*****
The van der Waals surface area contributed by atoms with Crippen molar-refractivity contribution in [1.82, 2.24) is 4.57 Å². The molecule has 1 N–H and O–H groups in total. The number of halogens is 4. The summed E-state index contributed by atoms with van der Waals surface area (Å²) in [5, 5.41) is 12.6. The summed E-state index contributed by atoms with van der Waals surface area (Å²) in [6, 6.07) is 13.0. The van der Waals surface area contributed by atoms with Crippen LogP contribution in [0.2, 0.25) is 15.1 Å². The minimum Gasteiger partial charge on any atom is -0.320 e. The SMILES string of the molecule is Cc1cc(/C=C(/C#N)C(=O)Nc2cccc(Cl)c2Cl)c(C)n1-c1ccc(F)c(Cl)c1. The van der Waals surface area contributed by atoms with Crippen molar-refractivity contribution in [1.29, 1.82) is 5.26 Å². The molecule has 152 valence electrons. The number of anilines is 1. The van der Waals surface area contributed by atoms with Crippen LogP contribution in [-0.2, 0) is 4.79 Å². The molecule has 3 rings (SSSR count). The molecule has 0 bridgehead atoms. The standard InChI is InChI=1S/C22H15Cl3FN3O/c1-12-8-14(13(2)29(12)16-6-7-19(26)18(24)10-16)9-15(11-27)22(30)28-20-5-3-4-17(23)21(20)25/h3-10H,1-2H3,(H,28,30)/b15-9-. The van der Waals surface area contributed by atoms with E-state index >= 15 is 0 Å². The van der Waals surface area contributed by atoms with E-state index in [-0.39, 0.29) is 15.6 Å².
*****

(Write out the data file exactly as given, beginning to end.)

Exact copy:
The van der Waals surface area contributed by atoms with Crippen molar-refractivity contribution in [1.82, 2.24) is 4.57 Å². The molecule has 1 N–H and O–H groups in total. The number of halogens is 4. The summed E-state index contributed by atoms with van der Waals surface area (Å²) in [5, 5.41) is 12.6. The summed E-state index contributed by atoms with van der Waals surface area (Å²) in [6, 6.07) is 13.0. The van der Waals surface area contributed by atoms with Crippen LogP contribution in [0.2, 0.25) is 15.1 Å². The minimum Gasteiger partial charge on any atom is -0.320 e. The SMILES string of the molecule is Cc1cc(/C=C(/C#N)C(=O)Nc2cccc(Cl)c2Cl)c(C)n1-c1ccc(F)c(Cl)c1. The van der Waals surface area contributed by atoms with Crippen molar-refractivity contribution in [1.29, 1.82) is 5.26 Å². The molecule has 152 valence electrons. The number of anilines is 1. The van der Waals surface area contributed by atoms with Crippen LogP contribution in [-0.2, 0) is 4.79 Å². The molecule has 3 rings (SSSR count). The molecule has 0 bridgehead atoms. The standard InChI is InChI=1S/C22H15Cl3FN3O/c1-12-8-14(13(2)29(12)16-6-7-19(26)18(24)10-16)9-15(11-27)22(30)28-20-5-3-4-17(23)21(20)25/h3-10H,1-2H3,(H,28,30)/b15-9-. The van der Waals surface area contributed by atoms with E-state index >= 15 is 0 Å². The van der Waals surface area contributed by atoms with E-state index in [-0.39, 0.29) is 15.6 Å².